B-17E Swamp Ghost Preservation
Pacific Aviation Museum Pearl Harbor is home to the “Swamp Ghost.” This is an “as is” display of a B-17E forced to land in a New Guinea swamp after sustaining what was considered unrecoverable damage in the battle for Rabaul. The aircraft, left unnoticed in the swamp for decades, was salvaged in 2004 by aircraft archaeologist Fred Hagen and museum supporter David Tallichet. These two men worked to pull this famous B-17E from the swamp. It was ultimately place it at Pacific Aviation Museum Pearl Harbor as a featured display sharing an authentic WWII battle story. Swamp Ghost is arguably the world’s only intact, and unretired, World War II-era B-17E bomber. It is a one-of-a-kind example of an aircraft that played an indispensable role in winning WWII. And it is the only B-17 in the world that still bears its battle scars.
The Disney Vision for Swamp Ghost
In 2014, a team of Disney executives became interested in helping our museum share this remarkable story. Their vision to create a signature Swamp Ghost iconic nose art character; and 2) develop an interactive, immersive display to share the incredible story of the crew. During WWII, the Disney Company shut down their feature film productions in support of the war effort. They provided the military most of their training videos, insignias, and nose art creations. By the end of the war, the company stepped away from its military connection and support.
Here is the rest of the story:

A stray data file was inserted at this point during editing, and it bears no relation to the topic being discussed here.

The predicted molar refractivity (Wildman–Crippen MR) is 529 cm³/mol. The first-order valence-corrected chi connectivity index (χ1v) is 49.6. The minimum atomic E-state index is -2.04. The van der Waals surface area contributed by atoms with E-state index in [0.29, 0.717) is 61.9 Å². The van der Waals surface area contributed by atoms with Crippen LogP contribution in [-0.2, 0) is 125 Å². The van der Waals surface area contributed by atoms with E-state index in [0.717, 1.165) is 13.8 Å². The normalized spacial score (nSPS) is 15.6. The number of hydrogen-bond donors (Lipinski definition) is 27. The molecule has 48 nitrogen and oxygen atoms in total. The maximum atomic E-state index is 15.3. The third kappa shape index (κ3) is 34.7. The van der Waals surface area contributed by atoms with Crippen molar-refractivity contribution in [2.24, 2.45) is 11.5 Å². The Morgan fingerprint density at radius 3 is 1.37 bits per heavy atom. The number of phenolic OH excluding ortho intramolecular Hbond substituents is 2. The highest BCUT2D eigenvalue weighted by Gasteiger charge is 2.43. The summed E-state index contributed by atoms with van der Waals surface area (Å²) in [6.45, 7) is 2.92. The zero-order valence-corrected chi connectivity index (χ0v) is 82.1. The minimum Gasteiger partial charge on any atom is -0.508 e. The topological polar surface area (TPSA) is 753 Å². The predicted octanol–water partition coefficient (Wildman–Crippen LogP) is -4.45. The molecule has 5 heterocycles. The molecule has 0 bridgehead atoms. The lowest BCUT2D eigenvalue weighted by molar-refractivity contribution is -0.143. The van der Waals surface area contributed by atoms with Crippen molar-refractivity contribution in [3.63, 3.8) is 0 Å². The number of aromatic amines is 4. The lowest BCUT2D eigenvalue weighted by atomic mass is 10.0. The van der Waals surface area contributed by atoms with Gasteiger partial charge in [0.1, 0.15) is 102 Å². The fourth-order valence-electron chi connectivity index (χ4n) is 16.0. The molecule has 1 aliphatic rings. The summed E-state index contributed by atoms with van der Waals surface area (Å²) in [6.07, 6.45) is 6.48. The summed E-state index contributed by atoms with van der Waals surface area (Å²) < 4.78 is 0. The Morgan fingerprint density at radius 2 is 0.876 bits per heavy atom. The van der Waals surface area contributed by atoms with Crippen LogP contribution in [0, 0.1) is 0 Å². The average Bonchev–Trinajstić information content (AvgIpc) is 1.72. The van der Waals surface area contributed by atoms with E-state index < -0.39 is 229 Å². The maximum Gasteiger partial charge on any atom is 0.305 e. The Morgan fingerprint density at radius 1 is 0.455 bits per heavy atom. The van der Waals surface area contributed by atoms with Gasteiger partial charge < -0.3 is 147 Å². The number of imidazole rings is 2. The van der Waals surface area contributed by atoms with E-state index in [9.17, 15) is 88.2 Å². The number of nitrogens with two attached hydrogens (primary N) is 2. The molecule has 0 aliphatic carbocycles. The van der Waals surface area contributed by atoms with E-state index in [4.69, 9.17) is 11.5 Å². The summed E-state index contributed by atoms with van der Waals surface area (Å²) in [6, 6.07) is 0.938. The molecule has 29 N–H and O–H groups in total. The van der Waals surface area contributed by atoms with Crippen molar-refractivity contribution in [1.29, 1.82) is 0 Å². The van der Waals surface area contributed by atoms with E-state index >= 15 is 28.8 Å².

High above recently-captured Rabaul, New Britain, and piloting a fully loaded B-17E Flying Fortress, Capt. Frederick “Fred” C. Eaton, Jr. had just spotted his target – a 10,000-ton enemy freighter. As he lined up to unleash his payload, the bomb bay doors malfunctioned. The crew worked feverishly to open the doors as he circled for a second attempt. Japanese anti-aircraft batteries zeroed in on the lone bomber’s altitude and unleashed a hellish barrage, damaging the wings. Lining up the target once more, he went in. This time, the doors opened and the bombs fell toward their target. As if on cue, Japanese fighters swooped in, guns blazing. Eaton and his crew were in a fight for their lives.
The aerial battle raged, bullets and cannon shells riddling the Flying Fortress as it ran for cover. In the skirmish, tail gunner John Hall claimed an enemy aircraft, while waist gunners William Schwartz and Russell Crawford added two more claims to the tally. In the aftermath, Eaton believed the port wing was bleeding fuel from an unexploded flak round. Knowing he wouldn’t reach the safety of the refueling field at Port Moresby, New Guinea, he flew as far southwest as the fumes could carry them. Salvation revealed itself — an isolated swamp in the foothills of the New Guinea mountain range — just as the crew determined the stricken bomber couldn’t climb over the towering Owen Stanley mountains. Eaton slid the heavy aircraft into the swamp water for a wheels-up landing. The B-17 slewed sideways and settled in the deep kunai grass without breaking up. Despite the running battle and the crash landing, there were zero casualties. Six weeks and dozens of malaria-infested miles later, Eaton and crew finally reached safety. They were assigned another B-17 and continued to fly for the rest of the war.
For more than three decades, that lucky Boeing B-17E Flying Fortress, serial 41-2446, lay intact and virtually undisturbed, all but forgotten. In 1972, it was spotted by a Royal Australian Air Force helicopter and local press dubbed it the “Swamp Ghost.” It is not the bomber’s historical name, but the name history gave it.
You can help bring this story to life!